I had missed posting this on the World Password Day but forgot to hit publish (my bad 😛 )

You know your passport – Your very physical identity which you put in a locker or in a safe place. Or while you are travelling you keep it with you at all times and don’t leave it someone insecure.

Well, your digital identity is the same (I think more important tbh in this day and age). You post your life on Facebook, rant on twitter, upload ur food likes on Instagram and wierd faces on snapchat, music preference on Apple Music or Spotify, look for a job in Linkedin and so much more.

In our ever-growing presence of our online footprint, we mostly use a password to login to each service we consume. In some instance, you might use OpenID to log in to a new service using an existing account on facebook/google/LinkedIn etc. Depending on your circumstances you might choose either – a new standalone account to the service or an OpenID connection to that service.

If you go password, I see people tend to use a known password in their brain (easy to repeat) for multiple services. They might even add a number like 123 to “make different passwords” for the same composition – BAD IDEA!!!

We are humans after all and it’s in our nature to do repetitive tasks easily and thus passwords are no different. If you use the same password and any of those services are hacked or compromised, the hacker has probably your username/email and your password which he will definitely try to exploit and use on various other services. They’ve hit a jackpot.

To remove the human element in the password creation and remembering, I would say use a Password Manager. There are many online/ offline/hybrid password managers out there.

I really don’t know any password of the services I use expect the Master Password of my Password Manager and my main/recovery email account – you know just in case I need to login to recover the master password or other sites.

I would basically try to list some practices I have used for years and ways of securing yourself online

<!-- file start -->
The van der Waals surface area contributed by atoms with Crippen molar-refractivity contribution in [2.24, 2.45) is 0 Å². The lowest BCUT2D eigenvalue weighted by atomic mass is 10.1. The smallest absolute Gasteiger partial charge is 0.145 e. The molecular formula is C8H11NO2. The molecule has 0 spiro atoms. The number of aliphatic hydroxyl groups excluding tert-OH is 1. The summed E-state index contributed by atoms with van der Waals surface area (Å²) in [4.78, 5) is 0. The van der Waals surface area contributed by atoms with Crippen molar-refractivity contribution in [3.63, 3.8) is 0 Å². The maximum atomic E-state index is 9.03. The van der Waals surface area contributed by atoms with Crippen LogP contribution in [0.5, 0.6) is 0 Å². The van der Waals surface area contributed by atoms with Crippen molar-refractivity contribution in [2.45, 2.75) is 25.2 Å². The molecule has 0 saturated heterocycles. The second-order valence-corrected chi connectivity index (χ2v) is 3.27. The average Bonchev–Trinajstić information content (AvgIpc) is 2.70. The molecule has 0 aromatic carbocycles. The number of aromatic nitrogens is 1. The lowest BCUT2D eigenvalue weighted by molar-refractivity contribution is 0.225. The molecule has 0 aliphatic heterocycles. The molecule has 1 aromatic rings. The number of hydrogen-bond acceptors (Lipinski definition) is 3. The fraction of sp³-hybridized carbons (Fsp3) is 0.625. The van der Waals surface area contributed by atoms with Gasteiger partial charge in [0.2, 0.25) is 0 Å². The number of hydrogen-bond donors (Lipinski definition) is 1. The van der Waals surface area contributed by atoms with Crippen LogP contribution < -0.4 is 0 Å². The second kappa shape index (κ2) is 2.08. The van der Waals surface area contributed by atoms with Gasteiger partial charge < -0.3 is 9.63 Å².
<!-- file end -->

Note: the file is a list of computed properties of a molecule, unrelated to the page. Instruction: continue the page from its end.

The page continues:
1. Register yourself and your family to sites like https://haveibeenpwned.com/: Sites like these notify you if your email address has been found in any PUBLIC data breaches. Of course, many breaches are not made public so you don’t know what you don’t know.
  2. Get yourself a password manager and randomize all your services password. Rule of thumb – You SHOULD NOT remember the password for most of the services you use. If you do, it’s probably easy(ier) to crack. Some good password managers I have used are
    • LastPass: It has some nice features like Security Score which audits the security level of your passwords and tells you which ones to harden and which services have been compromised. You should run that and try to score high. It also has a feature to auto change password for many popular services like facebook/twitter etc where it itself logs in and performs a password change so you don’t have to do the steps or remember the new passwords. There are plugins for all major browsers which it can autofill to log in to the service. LastPass free is good enough for individual accounts and don’t really need paid service. But for a family account, you might want to and it’s not expensive.
    • 1Password: Mac lovers love this. Among features mentioned on top it also has Watchtower which notifies you of breaches and tells you to same password (LastPass has similar feature) and Travel Mode which allows you to remove your password vault from your computer if you are travelling into a country where you think you might not want them to have access to your passwords on a forced check on entry. It’s costly subscription model but it’s much better looking and sleek to say.
    • There are others like DashLane and BitWarden which I haven’t used but highly regarded in the community
  3. Now the Master Password to your Password Manager – Obvious to say, DON’T USE AN EASY ONE. But you need to remember this password obviously. One way of doing it is Diceware logic. Basically using that logic you throw a dice 5 times to generate a number which then corresponds to a letter in a list. Then you can do this 5-6 times to generate a long list of random words. This helps you to remember the word. And then further you can replace characters with symbols or special characters. How this helps is that now you have rolled the dice 5 times for a word x 6 times for 6 words = 6 x 5 letter words = 30 characters and then further replace few characters with its resembling special character or symbol or capitalize (like 1 for l, $ for s and so on). This will help you generate a secure 30 character password which is easy to remember (like d0ggyl1f3$d1c3dt00myc@d3T) – I can remember that. Don’t try it.. not my password 😛
  4. ENABLE MFA on your password manager – If it doesn’t have it.. DON’T BUY IT.

In the end, I would like to say that you and your family and your colleagues and anyone who is even a bit concerned about their online security and presence, should implement strong password regime. Use a secure password manager, randomize all passwords such that you don’t remember them and that they are unique to each service, use some logic of your own or Diceware such that your master password is super lengthy and secure and of course enable MFA on your password managers as well.

Some of the practices I have used for sometime… What do you think? Be strong!!! Be safe!!!


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